The UNAIDS Caribbean Regional Support Team said it is encouraged by the fact that more regional countries were submitting reports to UNAIDS, but that more work needs to be done in the area of prevention.
Last year, for example, 10,000 people were put on treatment. But in that same year, 20,000 people became newly infected.
“This shocking statistic should give us more than pause for thought. It should encourage us to look at innovative ways to reach key audiences with prevention messages. It should make us examine what really works – and what does not – in terms of behaviour change communication and behaviour modification. We need to be bold,” said Browne.
The report notes that the political will, as well as domestic and international support, has generally increased in the region and that in increasing instances, within the highest political offices, senior government officials and line ministers were responding to HIV.
It said that several countries have national AIDS commissions or committees which continue to function under the central leadership of the prime minister’s office.
“Another significant development is that the project-oriented approach existing in many countries in 2004-2005 is being slowly replaced by joint planning and reporting through national programmes, including monitoring and evaluation structure,” the report said.
Sealy said strengthening civil society groups is also key to address issues facing vulnerable groups and that stigma and discrimination should be addressed at all levels with zero tolerance within communities and workplaces.
In fact, the report states that the role of civil society “cannot be overstated”, adding that a comprehensive strategic approach to engaging these organisations is needed “so that they can play their central role in service provision, implementation and holding partners accountable.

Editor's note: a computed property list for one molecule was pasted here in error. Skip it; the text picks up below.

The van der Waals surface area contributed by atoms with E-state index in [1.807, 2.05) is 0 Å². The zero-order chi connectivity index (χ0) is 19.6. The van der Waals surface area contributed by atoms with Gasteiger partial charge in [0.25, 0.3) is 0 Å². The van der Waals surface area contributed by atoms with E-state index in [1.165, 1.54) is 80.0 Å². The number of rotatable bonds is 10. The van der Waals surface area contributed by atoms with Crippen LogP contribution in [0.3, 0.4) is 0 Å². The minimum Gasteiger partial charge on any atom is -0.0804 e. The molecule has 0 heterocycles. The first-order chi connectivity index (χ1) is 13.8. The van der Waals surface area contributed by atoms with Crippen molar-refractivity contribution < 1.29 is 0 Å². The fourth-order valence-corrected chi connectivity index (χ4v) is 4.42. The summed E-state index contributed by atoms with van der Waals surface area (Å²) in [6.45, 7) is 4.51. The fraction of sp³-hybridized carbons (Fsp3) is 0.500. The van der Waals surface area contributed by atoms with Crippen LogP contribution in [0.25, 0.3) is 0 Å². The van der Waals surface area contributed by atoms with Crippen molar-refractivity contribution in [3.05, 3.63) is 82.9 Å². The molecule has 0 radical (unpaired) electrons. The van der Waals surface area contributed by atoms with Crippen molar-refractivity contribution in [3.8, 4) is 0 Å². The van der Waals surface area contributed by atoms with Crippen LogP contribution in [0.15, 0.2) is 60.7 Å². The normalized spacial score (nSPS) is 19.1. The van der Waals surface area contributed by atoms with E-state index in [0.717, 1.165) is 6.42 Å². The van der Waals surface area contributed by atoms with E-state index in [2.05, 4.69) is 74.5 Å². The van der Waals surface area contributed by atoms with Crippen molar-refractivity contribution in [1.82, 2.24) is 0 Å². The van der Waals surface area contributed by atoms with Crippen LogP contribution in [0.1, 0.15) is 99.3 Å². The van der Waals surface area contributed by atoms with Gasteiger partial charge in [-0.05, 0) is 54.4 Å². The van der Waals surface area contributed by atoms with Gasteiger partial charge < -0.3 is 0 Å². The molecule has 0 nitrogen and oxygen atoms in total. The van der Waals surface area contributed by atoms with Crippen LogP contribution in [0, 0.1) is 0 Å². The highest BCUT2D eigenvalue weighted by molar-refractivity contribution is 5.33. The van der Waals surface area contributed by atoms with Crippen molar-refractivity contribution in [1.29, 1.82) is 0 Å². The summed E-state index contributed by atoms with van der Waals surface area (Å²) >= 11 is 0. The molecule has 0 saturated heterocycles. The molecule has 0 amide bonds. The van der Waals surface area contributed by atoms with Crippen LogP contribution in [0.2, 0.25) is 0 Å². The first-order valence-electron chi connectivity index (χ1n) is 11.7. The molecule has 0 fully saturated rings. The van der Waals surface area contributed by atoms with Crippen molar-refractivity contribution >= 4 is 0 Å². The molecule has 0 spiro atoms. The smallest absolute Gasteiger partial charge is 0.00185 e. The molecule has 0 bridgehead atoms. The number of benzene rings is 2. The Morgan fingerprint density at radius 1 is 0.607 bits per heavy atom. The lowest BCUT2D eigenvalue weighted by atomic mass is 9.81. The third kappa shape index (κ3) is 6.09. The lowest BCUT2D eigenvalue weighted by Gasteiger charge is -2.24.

“In the Caribbean, civil society participation in the national response to HIV is growing and often includes representation from most vulnerable populations and people living with the virus. However, these organisations continue to need capacity building in several areas such as programme management, reporting, advocacy and communications,” the report noted.
Project coordinator and founder of the HIV/AIDS non-profit organisation REd Initiatives in Trinidad, O’Leo Lokai, said stigma and discrimination were also preventing many people from coming forward for testing.
“Most people avoid doing the test because of stigma. It basically comes down to stigma. A lot of people feel that if they go to a testing site, some would automatically assume they’re HIV-positive or that they’ve been exposed to the virus so they don’t go because they don’t essentially want to be labelled or face discrimination,” he said. “That’s the major issue because we have the sites and many sites offer free rapid testing.”
He said even when people do get tested, many are fearful of knowing the results.
The report notes that stigma and discrimination against infected persons were widespread and are recognised as a major barrier to accessing prevention, testing and treatment.
“The Caribbean has to move quickly to confront human rights issues facing most vulnerable populations and to engage in the meaningful involvement of these populations who do not receive the attention they need given that they carry the greater burden of the virus,” the report added.